A cinesina gira de forma unidirecional e gera torque ao caminhar sobre microtúbulos: mero acaso, fortuita necessidade ou design inteligente?

quarta-feira, novembro 22, 2017

Kinesin rotates unidirectionally and generates torque while walking on microtubules

Avin Ramaiya a,1, Basudev Roy a,1,2, Michael Bugiel a, and Erik Schäffer a,

Author Affiliations

a Cellular Nanoscience, Center for Plant Molecular Biology, University of Tübingen, 72076 Tübingen, Germany

Edited by J. Richard McIntosh, University of Colorado, Boulder, CO, and approved August 22, 2017 (received for review April 26, 2017)

Source/Fonte: MakeAGIF


Given the importance of cytoskeletal motor proteins, we asked whether translational motors rotate while walking along their tracks. Using an optical tweezers-based approach, we simultaneously measured translation, force, rotation, and torque of a kinesin motor with molecular resolution. We found that the gait followed a rotary stepping mechanism that generates torque and spins cargo. Thus, during walking, the motor “tail (and organelle) will tend to wind up like the rubber band of a toy airplane,” as Joe Howard hypothesized in 1996. To determine the overall motor efficiency, our measurements also point to the importance of accounting for rotational work. Apart from other cytoskeletal motors, the technique may be applied to molecular machines such as DNA motors and rotary engines like the ATP synthase.


Cytoskeletal motors drive many essential cellular processes. For example, kinesin-1 transports cargo in a step-wise manner along microtubules. To resolve rotations during stepping, we used optical tweezers combined with an optical microprotractor and torsion balance using highly birefringent microspheres to directly and simultaneously measure the translocation, rotation, force, and torque generated by individual kinesin-1 motors. While, at low adenosine 5′-triphosphate (ATP) concentrations, motors did not generate torque, we found that motors translocating along microtubules at saturating ATP concentrations rotated unidirectionally, producing significant torque on the probes. Accounting for the rotational work makes kinesin a highly efficient machine. These results imply that the motor’s gait follows a rotary hand-over-hand mechanism. Our method is generally applicable to study rotational and linear motion of molecular machines, and our findings have implications for kinesin-driven cellular processes.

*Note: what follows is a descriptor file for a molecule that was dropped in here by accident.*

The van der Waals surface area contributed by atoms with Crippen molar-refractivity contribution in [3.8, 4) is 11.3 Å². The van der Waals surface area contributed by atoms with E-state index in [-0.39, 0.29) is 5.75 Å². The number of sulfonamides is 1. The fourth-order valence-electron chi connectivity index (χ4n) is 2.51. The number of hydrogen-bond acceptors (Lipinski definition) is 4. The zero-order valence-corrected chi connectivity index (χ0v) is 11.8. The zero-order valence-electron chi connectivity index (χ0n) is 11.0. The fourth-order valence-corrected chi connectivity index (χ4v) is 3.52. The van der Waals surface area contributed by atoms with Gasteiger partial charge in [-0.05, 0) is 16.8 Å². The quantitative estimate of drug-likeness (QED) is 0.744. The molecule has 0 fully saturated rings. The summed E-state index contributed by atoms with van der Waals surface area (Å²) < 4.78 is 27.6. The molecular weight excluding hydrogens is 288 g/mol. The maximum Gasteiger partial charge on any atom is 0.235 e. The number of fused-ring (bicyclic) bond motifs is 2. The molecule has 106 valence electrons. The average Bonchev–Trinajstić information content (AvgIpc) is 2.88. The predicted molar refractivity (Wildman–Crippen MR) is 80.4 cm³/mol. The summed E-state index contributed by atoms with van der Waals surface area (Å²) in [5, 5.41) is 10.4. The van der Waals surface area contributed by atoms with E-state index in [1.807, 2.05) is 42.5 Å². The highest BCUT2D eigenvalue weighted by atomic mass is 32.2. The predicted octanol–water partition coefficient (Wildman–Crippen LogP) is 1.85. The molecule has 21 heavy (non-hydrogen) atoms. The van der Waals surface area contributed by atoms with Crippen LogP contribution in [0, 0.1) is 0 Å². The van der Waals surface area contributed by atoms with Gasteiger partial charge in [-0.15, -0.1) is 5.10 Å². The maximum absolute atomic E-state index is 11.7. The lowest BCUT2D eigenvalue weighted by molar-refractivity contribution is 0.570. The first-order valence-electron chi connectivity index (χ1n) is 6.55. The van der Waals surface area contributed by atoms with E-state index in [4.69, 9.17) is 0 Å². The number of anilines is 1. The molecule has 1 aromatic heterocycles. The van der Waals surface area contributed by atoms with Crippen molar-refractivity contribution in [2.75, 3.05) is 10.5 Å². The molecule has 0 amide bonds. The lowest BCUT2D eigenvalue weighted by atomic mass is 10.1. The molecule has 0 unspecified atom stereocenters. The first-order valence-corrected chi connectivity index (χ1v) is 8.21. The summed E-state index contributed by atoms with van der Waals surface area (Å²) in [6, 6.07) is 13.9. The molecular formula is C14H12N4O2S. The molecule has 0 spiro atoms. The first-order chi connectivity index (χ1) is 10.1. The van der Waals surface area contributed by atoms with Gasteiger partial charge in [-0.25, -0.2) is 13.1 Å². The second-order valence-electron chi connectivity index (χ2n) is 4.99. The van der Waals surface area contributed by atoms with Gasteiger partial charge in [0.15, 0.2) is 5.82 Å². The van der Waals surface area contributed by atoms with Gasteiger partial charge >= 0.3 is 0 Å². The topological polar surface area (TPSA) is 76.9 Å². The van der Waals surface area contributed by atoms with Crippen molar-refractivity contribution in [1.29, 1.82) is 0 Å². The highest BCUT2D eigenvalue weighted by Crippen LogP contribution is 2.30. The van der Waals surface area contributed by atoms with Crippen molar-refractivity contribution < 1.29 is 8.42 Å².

kinesin optical tweezers polarization microscopy birefringence rotation


1A.R. and B.R. contributed equally to this work.

2Present address: Department of Physics, Indian Institute of Technology, Madras 600036, India.

3To whom correspondence should be addressed. Email: Erik.Schaeffer@uni-tuebingen.de.

Author contributions: E.S. designed research; A.R., B.R., and M.B. performed research; A.R., B.R., M.B., and E.S. analyzed data; and A.R., B.R., and E.S. wrote the paper.

The authors declare no conflict of interest.

This article is a PNAS Direct Submission.

This article contains supporting information online at www.pnas.org/lookup/suppl/doi:10.1073/pnas.1706985114/-/DCSupplemental.


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